Latest success stories from Renaissance Learning

“RSP has supported us in achieving aspirational goals”

Heartlands High School, North London

Accelerated Reader (AR) was introduced at Heartlands High School as part of a whole-school strategy to improve standards in literacy. The school joined the Renaissance School Partnership to support the implementation of AR across all five year groups.

The school’s Literacy Lead, Andrew Lloyd, explains how reading was perceived before joining the partnership programme. “Reading was a strong feature of the English department – we had DEAR (Drop Everything and Read) time – but we found that some students seemed to be reading the same books for ages. Our ability to track progress in reading was poor, and it was seen as an English department issue.”

In a short space of time, the team behind AR at Heartlands have implemented a programme that is already yielding strong results. Students are increasingly engaged with reading, reading for longer each day and completing more books than previously. “There has been a massive change,” Andrew comments. “Reading is now a big part of the school; students are seeing it everywhere.”

Reflective use of data

The Renaissance School Partnership programme provides six on-site training days through the course of the year in addition to remote training sessions, all of which are tailored to the individual school’s needs. Staff at Heartlands wanted to monitor progress and inform intervention strategies more effectively, so part of the training they received was focused on data analysis. Andrew says this training has allowed the team to be “data-driven but reflective” in their approach.

“When we started with AR, we ended up with a lot of data. The training we received from our programme manager gave us a focused way of using data to develop strategies. We had some whole-school staff training to introduce the programme and made sure we didn’t launch anything until we knew what we were doing. Because it was adapted to us, we weren’t overloaded; it was gradual, and we were in constant dialogue.”

The clarity provided by feedback from a dedicated programme manager has given Andrew the insight he has needed to support other staff members effectively. “Our conversations are focused on progress,” he says.

“The way the half-termly reports are presented is very helpful: they compare us to ourselves, our targets and other schools. Because all of the information is presented to us in one place, we don’t have to waste a lot of our time trying to figure out what’s working: the main thing you should care about is the impact on students’ reading ages. What has been the impact and why?”

Chart showing reading growth among characteristic groups at Heartlands High School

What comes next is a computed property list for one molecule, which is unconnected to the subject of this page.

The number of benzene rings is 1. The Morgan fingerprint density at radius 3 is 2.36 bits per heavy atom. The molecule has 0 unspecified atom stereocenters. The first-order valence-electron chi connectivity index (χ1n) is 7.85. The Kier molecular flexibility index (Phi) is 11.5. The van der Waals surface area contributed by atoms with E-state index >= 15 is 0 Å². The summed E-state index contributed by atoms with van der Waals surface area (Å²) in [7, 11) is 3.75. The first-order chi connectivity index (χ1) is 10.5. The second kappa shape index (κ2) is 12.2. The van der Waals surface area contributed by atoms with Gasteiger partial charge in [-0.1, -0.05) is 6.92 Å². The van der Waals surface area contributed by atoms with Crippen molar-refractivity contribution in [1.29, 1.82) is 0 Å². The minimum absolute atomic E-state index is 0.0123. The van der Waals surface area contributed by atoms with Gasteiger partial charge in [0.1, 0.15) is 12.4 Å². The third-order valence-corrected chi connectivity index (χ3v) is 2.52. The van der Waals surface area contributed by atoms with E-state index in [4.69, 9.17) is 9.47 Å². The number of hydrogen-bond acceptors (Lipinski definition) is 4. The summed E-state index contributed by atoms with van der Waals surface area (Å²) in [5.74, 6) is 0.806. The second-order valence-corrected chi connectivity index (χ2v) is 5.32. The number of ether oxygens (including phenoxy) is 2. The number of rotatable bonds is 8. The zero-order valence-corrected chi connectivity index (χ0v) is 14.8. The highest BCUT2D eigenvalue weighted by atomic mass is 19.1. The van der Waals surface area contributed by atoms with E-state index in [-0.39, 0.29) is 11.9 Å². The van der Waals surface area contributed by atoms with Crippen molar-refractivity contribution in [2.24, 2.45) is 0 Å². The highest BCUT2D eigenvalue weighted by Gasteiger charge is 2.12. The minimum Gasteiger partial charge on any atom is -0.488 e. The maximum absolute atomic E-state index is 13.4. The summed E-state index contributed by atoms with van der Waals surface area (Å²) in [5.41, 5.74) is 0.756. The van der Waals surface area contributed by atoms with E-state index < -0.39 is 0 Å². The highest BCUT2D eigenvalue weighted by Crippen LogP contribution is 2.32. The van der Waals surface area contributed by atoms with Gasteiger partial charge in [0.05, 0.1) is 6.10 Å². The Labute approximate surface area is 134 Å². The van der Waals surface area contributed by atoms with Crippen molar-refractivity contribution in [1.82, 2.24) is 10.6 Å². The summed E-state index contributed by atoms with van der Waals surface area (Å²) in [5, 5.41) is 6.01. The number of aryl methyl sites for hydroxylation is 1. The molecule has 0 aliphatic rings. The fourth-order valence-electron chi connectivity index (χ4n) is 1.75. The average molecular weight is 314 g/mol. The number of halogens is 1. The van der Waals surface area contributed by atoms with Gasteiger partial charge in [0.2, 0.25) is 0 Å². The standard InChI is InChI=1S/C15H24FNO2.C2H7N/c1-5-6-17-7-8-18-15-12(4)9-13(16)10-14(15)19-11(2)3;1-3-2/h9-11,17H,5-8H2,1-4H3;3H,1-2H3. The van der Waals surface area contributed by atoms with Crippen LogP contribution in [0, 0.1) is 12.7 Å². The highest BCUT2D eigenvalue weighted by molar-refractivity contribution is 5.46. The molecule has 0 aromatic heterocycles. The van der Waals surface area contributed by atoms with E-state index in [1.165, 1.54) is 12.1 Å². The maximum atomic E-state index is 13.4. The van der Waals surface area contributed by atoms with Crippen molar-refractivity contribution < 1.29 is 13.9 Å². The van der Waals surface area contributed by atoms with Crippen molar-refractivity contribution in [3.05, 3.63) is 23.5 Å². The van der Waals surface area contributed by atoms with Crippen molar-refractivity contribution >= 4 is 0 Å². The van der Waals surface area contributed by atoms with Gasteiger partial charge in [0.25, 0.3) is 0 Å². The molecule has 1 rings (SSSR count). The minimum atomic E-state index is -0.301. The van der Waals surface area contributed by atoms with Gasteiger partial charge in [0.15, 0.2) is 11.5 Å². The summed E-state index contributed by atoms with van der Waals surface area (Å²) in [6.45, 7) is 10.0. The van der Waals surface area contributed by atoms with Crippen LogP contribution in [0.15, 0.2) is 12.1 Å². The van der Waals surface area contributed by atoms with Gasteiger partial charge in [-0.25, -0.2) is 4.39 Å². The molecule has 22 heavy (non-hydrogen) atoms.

Students in specific characteristic groups have their progress monitored more closely to determine the effectiveness of intervention. Students taking part in the Duolog paired reading programme have made an additional three months of progress beyond the six months expected between September and March.

Tailored training opportunities

A significant feature of the reading programme at Heartlands High School is a paired reading programme that uses the house system to pair up struggling readers with peers in higher year-groups.

Hannah Tall, who co-ordinates the reading programme across the school, explains how this has become one of the school’s most successful interventions. “Our programme manager gave some training for our younger intervention students with their vertical tutor pairs. Each house is allocated a day in the week where pairs of reading partners can come to the library or restaurant to read together. We’ve seen excellent results with these intervention students, who have made nine months of progress in six months.”

Staff have also benefitted from a day-long event for schools on the partnership programme held at the Renaissance Learning office. Delegates heard from RSP programme managers, an Ofsted consultant, and saw presentations of best practice in other partnership schools. “The office day was really useful,” Hannah comments. “It gave me the opportunity to talk with other schools in the local area about what works for them with similar catchments. We’ve been in touch since, sharing resources.”

Important role for the library

The school’s librarian, Helen Swinyard, also found it helpful to network with delegates at the office day. “Speaking with librarians at other schools was encouraging, knowing that the library is an important part of the scheme.”

One initiative Helen has organised this year is the Haringey Children’s Book Award, which has seen children in Years 5 to 7 from 16 local schools reading from a shortlist of five high-quality books. A local bookshop has supported the event, with an awards ceremony expected to attract local literary figures. “All of the shortlisted books have AR quizzes, which has been a helpful way of linking the initiative with our wider reading programme.”

Reflecting on the overall success of the programme, Andrew believes the programme has put in place a strong foundation for the school to make further progress. “We’ve got to a place where the systems are understood and we understand the data,” he says. “RSP has supported us in achieving aspirational goals that the school sets generally, and has allowed us to align our aspirations to those of the school. The programme has had a big impact, but we’re looking forward to seeing more growth in the coming year!”

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